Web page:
EDITOR’S NOTE: In recognition of the SBC’s October emphasis on the Cooperative Program, Baptist Press will provide readers with extra news and information detailing the scope and depth of the Cooperative Program and its impact for the Kingdom. Using vignettes and profiles of churches and individuals, as well as historical and ongoing accounts, our intent is to explain the Cooperative Program not just as a funding channel but as one of the critical ties that bind Southern Baptists in voluntary fellowship for cooperative ministries and missions.
OCHELATA, Okla. (BP)–Two bouts with cancer and several small strokes have not deterred 77-year-old Kenton White as pastor of a church that, as he puts it, loves missions and missionaries.
White refers to the Cooperative Program as a love offering and as the best way to undergird missions outreach, serving as a model in some cases to other denominations.
“It’s our way of helping somebody take the Gospel around the world when we can’t go ourselves,” said White, pastor of First Baptist Church in Ochelata, Okla. “God’s been good to us, so we share as much as possible.”
Located in a town of about 500 people next to the Osage Indian Reservation and 35 miles from Tulsa, First Baptist makes a point of giving 22.6 percent of its undesignated offerings through the Cooperative Program.
The Cooperative Program allows Southern Baptist congregations to put Acts 1:8 into action, contributing at least a tithe to support regional, national and international missions and ministries.
White and his 73-year-old wife Shirley are resolute in church ministry, even when weak in the body. White’s first bout with lymphoma in 1998 encouraged him to resign his pastorate at First Baptist Church in his hometown of Ramona, Okla., not wanting to be a burden. But First Baptist in Ochelata called him while he was still undergoing chemotherapy treatments.
“Ochelata asked me to come and preach if I felt like it and I said I felt like it. I didn’t have any hair at the time,” White recounted. “I went one time and preached and I liked it so well, I’ve prayed to God and asked Him to let me die in the pulpit.
“When you go into remission, you get back on the mission field.”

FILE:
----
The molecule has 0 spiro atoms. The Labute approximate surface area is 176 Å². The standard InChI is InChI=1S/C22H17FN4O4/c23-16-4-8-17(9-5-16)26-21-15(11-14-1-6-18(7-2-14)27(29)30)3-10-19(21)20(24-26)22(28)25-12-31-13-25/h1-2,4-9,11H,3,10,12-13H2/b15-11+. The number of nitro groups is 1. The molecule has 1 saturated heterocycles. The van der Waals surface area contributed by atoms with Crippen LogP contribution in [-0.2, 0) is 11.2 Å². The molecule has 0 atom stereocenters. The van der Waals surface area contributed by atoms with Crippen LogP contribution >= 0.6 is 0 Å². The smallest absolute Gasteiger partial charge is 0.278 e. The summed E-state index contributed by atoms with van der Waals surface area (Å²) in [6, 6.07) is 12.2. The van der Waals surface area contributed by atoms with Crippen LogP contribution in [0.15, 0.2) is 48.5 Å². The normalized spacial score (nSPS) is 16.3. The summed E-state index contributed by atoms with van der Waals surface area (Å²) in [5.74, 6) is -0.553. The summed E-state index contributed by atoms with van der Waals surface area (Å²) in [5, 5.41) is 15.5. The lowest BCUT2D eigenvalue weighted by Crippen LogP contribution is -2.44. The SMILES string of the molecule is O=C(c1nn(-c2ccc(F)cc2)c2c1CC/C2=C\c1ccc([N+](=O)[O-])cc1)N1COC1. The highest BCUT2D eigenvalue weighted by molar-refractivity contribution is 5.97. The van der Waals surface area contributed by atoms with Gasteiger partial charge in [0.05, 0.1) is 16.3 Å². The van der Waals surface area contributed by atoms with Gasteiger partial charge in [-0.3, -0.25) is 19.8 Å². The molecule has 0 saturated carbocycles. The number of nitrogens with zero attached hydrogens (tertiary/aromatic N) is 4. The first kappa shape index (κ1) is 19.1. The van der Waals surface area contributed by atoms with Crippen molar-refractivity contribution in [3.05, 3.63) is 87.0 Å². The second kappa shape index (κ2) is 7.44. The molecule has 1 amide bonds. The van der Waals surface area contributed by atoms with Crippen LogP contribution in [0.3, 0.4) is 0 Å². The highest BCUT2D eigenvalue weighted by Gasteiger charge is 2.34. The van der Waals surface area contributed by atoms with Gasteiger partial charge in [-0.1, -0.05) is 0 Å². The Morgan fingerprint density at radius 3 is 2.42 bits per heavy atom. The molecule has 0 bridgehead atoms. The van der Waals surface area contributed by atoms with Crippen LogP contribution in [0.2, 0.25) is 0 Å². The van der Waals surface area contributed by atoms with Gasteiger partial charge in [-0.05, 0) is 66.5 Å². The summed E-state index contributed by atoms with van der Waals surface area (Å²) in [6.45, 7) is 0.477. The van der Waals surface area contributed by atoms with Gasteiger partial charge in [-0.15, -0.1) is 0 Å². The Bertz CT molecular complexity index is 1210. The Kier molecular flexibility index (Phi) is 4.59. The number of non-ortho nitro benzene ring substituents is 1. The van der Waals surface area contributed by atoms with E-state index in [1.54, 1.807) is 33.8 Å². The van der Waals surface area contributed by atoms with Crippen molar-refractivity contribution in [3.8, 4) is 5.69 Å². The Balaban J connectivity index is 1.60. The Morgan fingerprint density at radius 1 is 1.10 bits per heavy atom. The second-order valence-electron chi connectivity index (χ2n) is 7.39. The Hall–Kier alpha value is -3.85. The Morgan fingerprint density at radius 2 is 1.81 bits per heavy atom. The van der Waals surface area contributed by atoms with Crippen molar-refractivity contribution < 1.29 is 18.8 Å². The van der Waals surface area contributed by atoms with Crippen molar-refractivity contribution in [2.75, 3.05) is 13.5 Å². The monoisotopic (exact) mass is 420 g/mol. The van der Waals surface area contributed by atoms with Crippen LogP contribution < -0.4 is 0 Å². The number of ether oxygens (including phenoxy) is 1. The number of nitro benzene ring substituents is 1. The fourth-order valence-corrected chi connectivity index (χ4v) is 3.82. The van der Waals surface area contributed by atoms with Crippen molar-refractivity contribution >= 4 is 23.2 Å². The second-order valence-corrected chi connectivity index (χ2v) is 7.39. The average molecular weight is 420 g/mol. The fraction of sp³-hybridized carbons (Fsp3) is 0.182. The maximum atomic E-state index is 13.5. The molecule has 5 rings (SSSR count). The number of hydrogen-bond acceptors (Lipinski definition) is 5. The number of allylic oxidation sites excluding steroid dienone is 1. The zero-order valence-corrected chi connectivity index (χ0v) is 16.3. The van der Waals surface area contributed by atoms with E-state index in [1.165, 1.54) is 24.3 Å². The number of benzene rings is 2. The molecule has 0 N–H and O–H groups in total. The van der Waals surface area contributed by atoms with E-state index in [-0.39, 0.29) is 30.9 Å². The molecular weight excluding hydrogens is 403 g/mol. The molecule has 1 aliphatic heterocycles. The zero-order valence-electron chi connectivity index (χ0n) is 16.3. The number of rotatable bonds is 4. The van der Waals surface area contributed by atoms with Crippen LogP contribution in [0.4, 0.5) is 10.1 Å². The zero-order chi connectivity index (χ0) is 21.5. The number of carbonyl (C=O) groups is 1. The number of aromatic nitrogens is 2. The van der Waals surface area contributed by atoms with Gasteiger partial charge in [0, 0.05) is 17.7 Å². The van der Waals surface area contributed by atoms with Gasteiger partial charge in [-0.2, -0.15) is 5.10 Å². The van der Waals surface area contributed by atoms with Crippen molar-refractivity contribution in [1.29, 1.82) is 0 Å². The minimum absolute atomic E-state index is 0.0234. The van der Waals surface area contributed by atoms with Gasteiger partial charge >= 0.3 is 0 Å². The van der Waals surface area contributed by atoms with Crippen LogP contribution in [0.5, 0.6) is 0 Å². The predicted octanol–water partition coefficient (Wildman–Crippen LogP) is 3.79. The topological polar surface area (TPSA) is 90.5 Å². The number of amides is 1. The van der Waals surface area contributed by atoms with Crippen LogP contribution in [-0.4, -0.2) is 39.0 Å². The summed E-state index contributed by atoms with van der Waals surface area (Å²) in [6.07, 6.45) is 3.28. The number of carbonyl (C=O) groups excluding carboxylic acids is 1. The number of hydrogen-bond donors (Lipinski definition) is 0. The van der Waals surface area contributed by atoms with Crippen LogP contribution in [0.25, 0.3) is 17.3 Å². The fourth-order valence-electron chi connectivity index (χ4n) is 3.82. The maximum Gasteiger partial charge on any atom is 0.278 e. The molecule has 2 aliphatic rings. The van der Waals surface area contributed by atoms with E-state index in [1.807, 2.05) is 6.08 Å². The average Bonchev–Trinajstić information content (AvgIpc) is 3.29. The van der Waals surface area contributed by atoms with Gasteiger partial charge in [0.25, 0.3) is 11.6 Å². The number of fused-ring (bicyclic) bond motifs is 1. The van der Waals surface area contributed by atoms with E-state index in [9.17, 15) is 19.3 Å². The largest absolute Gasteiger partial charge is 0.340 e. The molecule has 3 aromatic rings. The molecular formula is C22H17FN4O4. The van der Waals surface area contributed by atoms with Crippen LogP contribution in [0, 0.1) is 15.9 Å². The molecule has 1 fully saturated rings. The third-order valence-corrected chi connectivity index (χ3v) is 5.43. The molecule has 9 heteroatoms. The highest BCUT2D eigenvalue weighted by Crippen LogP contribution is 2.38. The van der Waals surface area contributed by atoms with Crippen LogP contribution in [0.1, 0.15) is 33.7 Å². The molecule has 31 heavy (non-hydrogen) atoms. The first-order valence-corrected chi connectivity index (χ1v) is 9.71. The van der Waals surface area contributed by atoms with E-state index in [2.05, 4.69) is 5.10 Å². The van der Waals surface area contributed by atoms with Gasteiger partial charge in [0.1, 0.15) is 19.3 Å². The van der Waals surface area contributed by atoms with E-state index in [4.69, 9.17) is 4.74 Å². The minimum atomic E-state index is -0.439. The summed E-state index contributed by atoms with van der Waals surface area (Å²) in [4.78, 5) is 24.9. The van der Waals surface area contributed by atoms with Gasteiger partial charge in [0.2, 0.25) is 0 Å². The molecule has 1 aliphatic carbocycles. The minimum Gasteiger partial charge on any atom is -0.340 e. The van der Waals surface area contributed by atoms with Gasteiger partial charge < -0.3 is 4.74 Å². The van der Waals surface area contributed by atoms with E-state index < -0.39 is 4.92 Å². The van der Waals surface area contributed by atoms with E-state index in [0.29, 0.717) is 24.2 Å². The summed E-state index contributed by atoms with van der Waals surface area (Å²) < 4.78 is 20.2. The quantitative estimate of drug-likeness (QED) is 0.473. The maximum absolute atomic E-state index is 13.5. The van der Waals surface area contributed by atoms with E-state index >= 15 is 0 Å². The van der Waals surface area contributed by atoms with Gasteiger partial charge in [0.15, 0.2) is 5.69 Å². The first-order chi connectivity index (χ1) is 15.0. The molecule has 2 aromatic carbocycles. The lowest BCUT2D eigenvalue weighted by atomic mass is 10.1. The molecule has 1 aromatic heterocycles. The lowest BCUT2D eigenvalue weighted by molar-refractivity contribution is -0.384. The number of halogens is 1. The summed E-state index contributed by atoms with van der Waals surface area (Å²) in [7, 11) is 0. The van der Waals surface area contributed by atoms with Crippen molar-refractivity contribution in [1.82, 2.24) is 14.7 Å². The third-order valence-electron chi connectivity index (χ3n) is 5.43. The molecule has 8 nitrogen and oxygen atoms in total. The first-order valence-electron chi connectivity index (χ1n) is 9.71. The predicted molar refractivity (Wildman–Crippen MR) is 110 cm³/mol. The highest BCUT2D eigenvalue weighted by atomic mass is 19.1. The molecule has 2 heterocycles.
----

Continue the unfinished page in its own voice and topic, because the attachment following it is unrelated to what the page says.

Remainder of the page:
White said his church needs no motivation to give.
“They believe in it. They practice missions. They’re just so sweet about helping anybody that needs help as much as possible,” White said.
The congregation operates a food bank, a prayer blanket ministry, and women and youth ministries, and is developing a men’s ministry.
Through the blanket ministry, members make a blanket from two pieces of fleece, using the hand tacking method popular in quilting. They then hang the blanket in the church, allowing members to say individual prayers for the recipient while tying a knot in the tacking.
First Baptist’s youth ministry serves congregations around the country by renting out a cabin it owns with a 200-bed capacity at Falls Creek Baptist Conference Center, while the church recently took 62 children from the surrounding community there for a Bible camp.
Tears washed Shirley White’s eyes as she recalled the church’s contributions to victims of Hurricane Katrina, as part of a campaign organized by the local Baptist association.
“It’s such a blessing to be able to help when you need to,” she said. “You never know when the disaster’s going to be in your area.”
A few members of the congregation have been able to participate in overseas missions, including an outreach at an orphanage in Mexico and a medical mission trip to Nicaragua, both of which the church supported financially.
White encourages other churches to continue to give through the Cooperative Program, even as the economy is mired in hard times.
“Pray and give as God moves your heart,” the pastor said. “You’ve got to believe in [the Cooperative Program] and believe in spreading the Gospel around the world.”
White added, “We need to give what we can now, because the Lord will come any day now…. I want to be busy when the Lord comes.”
Diana Chandler is a freelance writer and a member of Irish Channel Christian Felllowship in New Orleans.